Thanks to this article, now we know what to do about stopping annoying unexpected Windows 10 automatic update restarts. Do you have a better way, or another solution? Let us know in the comments. :
“TL;DR it blocks automatic restarts completely. Period. Modify it however you like, i doesn’t have to output anything to a log file. This is just how i rolled it out in my company.”
This seems to address the biggest annoyance (Windows prompting for a system restart — or even forcing one while people are just about to start or in the middle of doing something time critical, like a scheduled presentation, live demo or event, Etc!)
This puts Automatic Restarting to bed — Windows will restart when YOU restart it. Startup Notepad (or your favorite text editor), Paste in the following text, and Save the file as a file ending with a .REG extension. Then Run Regedit as Administrator and Import the file.
Windows Registry Editor Version 5.00 [HKEY_LOCAL_MACHINE\SOFTWARE\Microsoft\Windows NT\CurrentVersion\Image File Execution Options\MusNotification.exe] "Debugger"="cmd.exe /c echo %DATE% %TIME% suppressed automatic reboot >> C:\\UpdateOrchestrator.log"
To explain what the registry key does:
The Image File Execution Options subkeys actually can control a whole lot about how Windows executes files. The Debugger key was used by a lot of scareware back in the day. It redirects execution from every executable named like the key to the debugger and appends the original executable and all arguments to it. To my understanding this process would then normally be expected to set up a debug environment and start the actual process. Which we don’t. So we effectively cut MusNotification.exe out of the chain and therefore preventing Windows Update from being so intrusive to the user.
Other more Extreme steps and Possibly Less Effective means of blockading updates exist provided by Microsoft on Windows10 are traditionally through Group Policy, or by configuring WSUS for update management.
These options only available on the Professional or higher edition, and Microsoft may be patching them out 🙁
THE GROUP POLICY METHOD OF TURNING OFF UPDATES
Again, this is only valid for Pro or higher edition of Windows10. In a standalone configuration, you may still use the Group Policy Editor:
For example, previously we would do Start Menu to run > GPEDIT.MSC Right click, Run as Administrator (SOLUTION1)
- Go to Computer Configuration > Administrative Templates > Windows Components > Windows Update.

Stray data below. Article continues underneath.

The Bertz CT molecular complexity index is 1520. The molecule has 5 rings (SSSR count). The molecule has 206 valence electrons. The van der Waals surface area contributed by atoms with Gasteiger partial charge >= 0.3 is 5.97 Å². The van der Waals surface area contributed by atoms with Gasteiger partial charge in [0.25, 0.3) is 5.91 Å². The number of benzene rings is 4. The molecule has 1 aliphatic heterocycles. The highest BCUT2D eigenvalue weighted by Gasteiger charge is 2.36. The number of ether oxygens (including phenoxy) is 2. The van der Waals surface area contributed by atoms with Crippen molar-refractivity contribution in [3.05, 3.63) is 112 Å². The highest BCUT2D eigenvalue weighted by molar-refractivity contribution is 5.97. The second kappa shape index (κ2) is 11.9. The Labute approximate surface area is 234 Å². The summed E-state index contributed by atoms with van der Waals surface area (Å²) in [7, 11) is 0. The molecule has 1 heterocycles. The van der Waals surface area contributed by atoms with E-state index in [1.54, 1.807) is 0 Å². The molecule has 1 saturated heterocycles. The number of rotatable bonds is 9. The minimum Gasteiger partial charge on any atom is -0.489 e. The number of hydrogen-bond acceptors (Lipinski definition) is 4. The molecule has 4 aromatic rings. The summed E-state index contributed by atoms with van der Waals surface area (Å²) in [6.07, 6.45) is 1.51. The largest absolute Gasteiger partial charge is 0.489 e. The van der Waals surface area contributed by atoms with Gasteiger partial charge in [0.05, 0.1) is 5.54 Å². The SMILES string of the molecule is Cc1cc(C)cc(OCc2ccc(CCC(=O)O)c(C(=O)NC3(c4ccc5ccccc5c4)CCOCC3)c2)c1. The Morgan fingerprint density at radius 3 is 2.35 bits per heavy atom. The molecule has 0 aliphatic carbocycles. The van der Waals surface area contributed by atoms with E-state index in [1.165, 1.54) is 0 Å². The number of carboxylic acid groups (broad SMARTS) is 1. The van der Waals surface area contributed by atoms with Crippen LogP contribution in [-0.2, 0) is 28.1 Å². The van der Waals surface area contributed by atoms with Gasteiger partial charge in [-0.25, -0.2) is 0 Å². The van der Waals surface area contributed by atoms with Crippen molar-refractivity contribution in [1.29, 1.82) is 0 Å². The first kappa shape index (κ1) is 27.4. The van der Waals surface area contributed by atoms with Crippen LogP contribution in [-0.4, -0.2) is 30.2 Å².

- Double-click Configure Automatic Updates.
- Select Disabled in Configured Automatic Updates on the left, and click Apply and OK to disable the Windows automatic update feature.
- To undo later to apply updates… Repeat the same steps and change it back to Enabled.
Unfortunately, if this works… then it stops necessary updates as well.
THE “DISABLE UPDATE SERVICE” METHOD OF STOPPING WINDOWS UPDATE
Another Solution sometimes used was “Disable the Windows Update Service” — by opening Services.msc, finding the “Windows Update” service in the list, Stopping the Service, and Changing to Disabled.
Well, this solution is a temporary one…. An In-Progress update will be interrupted; However, Windows10 will eventually detect this action as “damage” and automatically repair the service.
The “METER YOUR NETWORK CONNECTION” METHOD
In this solution you tell Windows that you are always connected to the internet on a “METERED” connection. This is intended to use when connecting your computer to the internet over a 4G or similar tethered wireless connection where you pay for data. Automatically downloading NEW updates from the internet will be blocked while your internet connection is metered.
- THIS METHOD DOES NOT WORK FOR WIRED CONNECTIONS
Your computer must be connected to the internet using only WiFi in order for this technique to be effective, which rules it out for many people.
- Click the Start Button
- Open the Settings App
- Choose “Network & Internet”
- Choose “WiFi” in the Pane on the Left Hand side of the app
- Click the name of your current WiFi connection
- Click the “Set as Metered Connection” option
You will need to repeat the steps any time you change WiFi connections. To resume Windows updates later; you will need to repeat the steps but “Unset” the home WiFi as Metered Connection.
MANUALLY CHANGING REGISTRY AU OPTIONS
** Backup strongly recommended before manually changing the Windows system registry **
Use Windows+R to open the Run command, type Regedit and OK
Browse to HKEY_LOCAL_MACHINE\SOFTWARE\Policies\Microsoft\Windows
If a “WindowsUpdate” folder/key already appears here (in the panel on the right), then navigate into that folder. If not, Right click in the panel on the right and choose New > Key and name the key “WindowsUpdate”
If an “AU” folder/key already exists here, then navigate into “AU”, and If not:
Right click in the panel on the right and choose New>Key and name the key “AU”
Navigate into the “AU” Folder/Key
Look for a registry “Value” in the panel on the right named “AUOptions” — If you do not see it, then Right click in the panel on the right and choose New > DWORD (32-bit value) – to create the new value entry.
Double click “AUOptions” – and Change the value to 2, then click OK.
Close the registry editor.